The Rector Writes – March 2019
Recently, I have been meditating at some length about weather and climate. The old joke runs thus: Britain has weather, while the rest of the world has climate. Quite what that means in a time of ‘climate change’ is another matter. Those of us who have lived in the UK for a long time know the various moods of British weather only too well. Certainly, the vicissitudes of the British weather should not be taken as a signal of catastrophic climate change. However, it would take a human-ostrich of some determination to pretend that our world is not facing environmental effects which may change the balance of nature forever.
I want to place my meditations and concerns in the context of the season of Lent. Lent is rightly and properly considered to be a time for sober reflection, repentance and preparation for God’s Easter joy. It is, therefore, surely an entirely appropriate time for us, as a community and as individuals, to revisit our relationships with God’s creation and our actions within it.
I, for one, find reflecting on my ‘environmental impact’ seriously challenging. The fact that it is so challenging indicates why Lent is a good time to meditate and act on it. It is surely a season in which we should be prepared to face up to challenging and difficult issues.
Don’t get me wrong, over the years I’ve given up all sorts of things for Lent (chocolate, crisps, sweets, alcohol and so on), as well as taking on specific challenges for prayer and action. I have found these commitments and times of ‘fasting’ rich and rewarding and would not dare mock them. However, for me, daring to undertake a kind of personal environmental audit, as it were, is mildly terrifying.
If I dare to consider the environmental impact of my car use, my plastic use and my food habits I am likely to be confronted with some uncomfortable truths. As people who live in a consumer-driven culture, we are almost expected only to be happy if we are buying new things and acquiring the latest stuff. I am as guilty as anyone in chasing after stuff that I don’t actually need. I can fall prey to the desire to impress people or keep up with the latest trends.
When one dares to confront one’s own complicity in climate change – as I shall attempt to do this Lent – and reflect on how God might be calling us to act differently, I know one runs the risk of just making oneself feel guilty. The fact is that few of us are going to become ‘off-grid spoon whittlers’ any time soon. Knowing this, I don’t want my reflections to be a kind of self-indulgent naval-gazing.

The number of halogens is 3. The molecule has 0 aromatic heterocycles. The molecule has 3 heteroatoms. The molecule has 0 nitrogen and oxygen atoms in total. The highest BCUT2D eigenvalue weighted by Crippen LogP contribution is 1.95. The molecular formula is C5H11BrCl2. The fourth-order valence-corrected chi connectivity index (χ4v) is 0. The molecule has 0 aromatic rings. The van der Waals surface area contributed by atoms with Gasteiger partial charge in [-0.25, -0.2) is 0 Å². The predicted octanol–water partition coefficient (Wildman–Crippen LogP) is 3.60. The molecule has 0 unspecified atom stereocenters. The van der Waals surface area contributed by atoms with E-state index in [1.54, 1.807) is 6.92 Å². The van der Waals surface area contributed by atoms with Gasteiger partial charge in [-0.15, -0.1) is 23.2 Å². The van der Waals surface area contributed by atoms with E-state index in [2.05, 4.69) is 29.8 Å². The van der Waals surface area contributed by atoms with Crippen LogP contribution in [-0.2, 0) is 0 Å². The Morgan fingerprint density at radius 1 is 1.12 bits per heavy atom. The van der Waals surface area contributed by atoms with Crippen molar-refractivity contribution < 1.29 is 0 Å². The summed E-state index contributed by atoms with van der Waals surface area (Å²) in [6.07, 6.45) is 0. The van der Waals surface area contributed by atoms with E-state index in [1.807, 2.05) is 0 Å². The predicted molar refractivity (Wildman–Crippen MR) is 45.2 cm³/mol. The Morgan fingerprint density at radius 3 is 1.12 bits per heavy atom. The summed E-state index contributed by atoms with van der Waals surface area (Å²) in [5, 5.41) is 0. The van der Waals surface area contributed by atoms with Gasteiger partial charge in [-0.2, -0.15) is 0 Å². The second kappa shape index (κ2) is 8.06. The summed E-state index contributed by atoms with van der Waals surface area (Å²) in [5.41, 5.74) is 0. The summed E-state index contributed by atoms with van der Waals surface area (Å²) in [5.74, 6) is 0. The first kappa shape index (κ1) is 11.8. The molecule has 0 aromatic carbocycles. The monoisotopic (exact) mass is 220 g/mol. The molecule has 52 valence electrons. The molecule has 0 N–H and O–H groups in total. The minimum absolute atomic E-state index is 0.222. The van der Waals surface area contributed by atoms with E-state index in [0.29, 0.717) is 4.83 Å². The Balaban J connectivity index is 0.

Instead, I think reflecting on one’s role in environmental change and consumer culture may lead one to become more like Christ: that is, more trusting in God’s Way. On the evidence of the Bible, to follow Christ involves committing oneself to others in service; those who follow Christ are committed to building communities of grace, love and generosity, as well as of justice and mercy. This must surely mean not being the kind of person who says that my interests override those of others at all costs. Certainly, it requires one to find a way to live in the world as it is, with generosity and kindness, while working towards a vision of a richer creation. This must have an impact on how we behave in the midst of the finite resources of nature.
I don’t think these commitments are merely rhetorical, then. I know the world faces greater pressures on its future than decisions made by me or you. Be that as it may, there’s no way around the fact that we shall all have to find a way to survive and thrive on this planet. I remain a believer that our actions matter. It is only through human relationship and encounter that transformation is possible. This is surely one of the messages found in the gospels. On Good Friday, Christ’s ‘mission’ has – by any human measure – failed. Yet, on Easter Day, the truth is revealed. One person bears a cost which transforms all of reality. On Easter Day, God shows forth his Creation in all its fullness.
So, this Lent let us dare to look ourselves squarely in the eye and act, not in fear, but in hope. There are so many things for us to consider and act on, from decisions on how much meat we eat, through to how much water we use and the kind of transport options we adopt. Christianity is ultimately a faith centred around community. Perhaps this Lent presents us with an opportunity to gather together more regularly in community, not only through Lent groups, but more informally. Dare to take them. (Though see if you can do so by leaving the car at home, should you have one!)
Finally, it is worth saying that God’s way is not a miserable one. It is not about worthiness, but about living on God’s promises. This means – as Easter demonstrates – that it is ultimately defined by feasting and joy, rather than misery and worthiness. Even in the midst of environmental crisis, we must remember to feast and celebrate. However, when we celebrate, let us dare to ask: for whom is this feast held? God, through Christ, invites us to make it for all who hunger and thirst.
May you have a holy Lent and a joyous Easter!